I appreciate the detailed reproduction! @Roldy

(filed the report!)
 
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Roldy

Member
I was mad and went for a walk, and on the walk I was thinking "Maybe I could try to script my own read/write??" -- I think I'll try!

I appreciate the detailed reproduction! @Roldy

(filed the report!)
Ahh Man. If I made you mad it is understandable, I know my way of speaking can hit some people the wrong way, and intent isn't easily conveyed on the internet. But I am honestly trying to help.
 

Neptune

Member
Well I wrote up my own read/write system, my project hasnt really made me feel stretched coding wise like that in a while! 😁

My read/write scripts work and fix the memory leaks, the down side is they are very slow compared to the native functions... @Roldy

I will try to optimize them I suppose (mostly the read?) and then if that is still too slow, I can use mostly the native functions and substitute my version in places where having a leak is unacceptable.
 
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Roldy

Member
My read/write scripts work and fix the memory leaks, the down side is they are very slow compared to the native functions... @Roldy
I haven't looked into it, but I am assuming that the ds_grid_read handles all the nested structures' ds_*_reads as well. This is potentially create one giant string. Something to consider is to iterate over the nested structures manually and call their ds_*_read directly to reconstruct them. This would possible keep the string size low.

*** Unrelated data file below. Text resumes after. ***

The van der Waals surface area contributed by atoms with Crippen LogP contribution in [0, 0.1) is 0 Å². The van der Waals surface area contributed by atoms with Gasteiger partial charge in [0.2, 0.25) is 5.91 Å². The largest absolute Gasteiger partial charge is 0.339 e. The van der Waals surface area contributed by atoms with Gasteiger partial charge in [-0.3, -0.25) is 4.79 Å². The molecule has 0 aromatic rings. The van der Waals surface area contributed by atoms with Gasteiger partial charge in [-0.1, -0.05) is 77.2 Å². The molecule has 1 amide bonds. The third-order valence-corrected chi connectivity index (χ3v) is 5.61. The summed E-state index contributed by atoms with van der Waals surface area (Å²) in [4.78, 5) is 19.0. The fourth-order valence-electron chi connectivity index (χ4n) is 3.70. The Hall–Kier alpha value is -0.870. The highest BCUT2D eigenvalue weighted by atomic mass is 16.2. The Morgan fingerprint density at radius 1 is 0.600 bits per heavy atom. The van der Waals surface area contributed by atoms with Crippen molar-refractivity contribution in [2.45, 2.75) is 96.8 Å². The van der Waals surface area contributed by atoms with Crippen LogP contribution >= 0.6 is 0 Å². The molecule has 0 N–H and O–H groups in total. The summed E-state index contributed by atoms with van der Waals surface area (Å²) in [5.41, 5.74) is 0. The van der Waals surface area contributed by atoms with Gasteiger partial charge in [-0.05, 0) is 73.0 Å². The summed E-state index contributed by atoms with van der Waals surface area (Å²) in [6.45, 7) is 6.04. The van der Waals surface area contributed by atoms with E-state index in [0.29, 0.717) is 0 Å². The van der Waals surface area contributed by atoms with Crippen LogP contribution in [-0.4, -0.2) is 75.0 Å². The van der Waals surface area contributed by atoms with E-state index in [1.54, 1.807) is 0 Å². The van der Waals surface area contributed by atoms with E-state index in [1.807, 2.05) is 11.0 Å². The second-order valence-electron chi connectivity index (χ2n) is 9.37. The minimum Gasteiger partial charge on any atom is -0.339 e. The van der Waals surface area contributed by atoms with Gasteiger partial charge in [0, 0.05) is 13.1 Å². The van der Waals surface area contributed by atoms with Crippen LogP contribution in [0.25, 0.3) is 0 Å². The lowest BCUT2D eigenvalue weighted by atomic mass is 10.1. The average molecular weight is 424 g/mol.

So basically your own read/write routines to handle nested structures but still calling the built in ds_*_read/write functions.

This may get you better performance and avoid causing a large leak.

But like I said... I haven't look into any of that and just spit balling. That may be a horrible idea.
 

Neptune

Member
My scripts handle nests fine assuming they're written as strings and not "live pointers" data structures.
I'll try to optimize and then share, if you're interested at all or maybe it will help someone else~
 

Neptune

Member
Alright I optimized it a bit, but it still needs work 🤔

It will read and write nested grids (that are already strings and not pointers)

GML:
/// @param ds_pointer
function scr_grid_write()
{
    var grid = argument[0];

    var str = "[";
   
    var ww = ds_grid_width(grid);
    var hh = ds_grid_height(grid);
    var type = 0;
   
    str += string(ww)+","+string(hh)+","; //add dimensions for read-parsing
    for(var a = 0; a < hh; a++)
    {
        for(var i = 0; i < ww; i++)
        {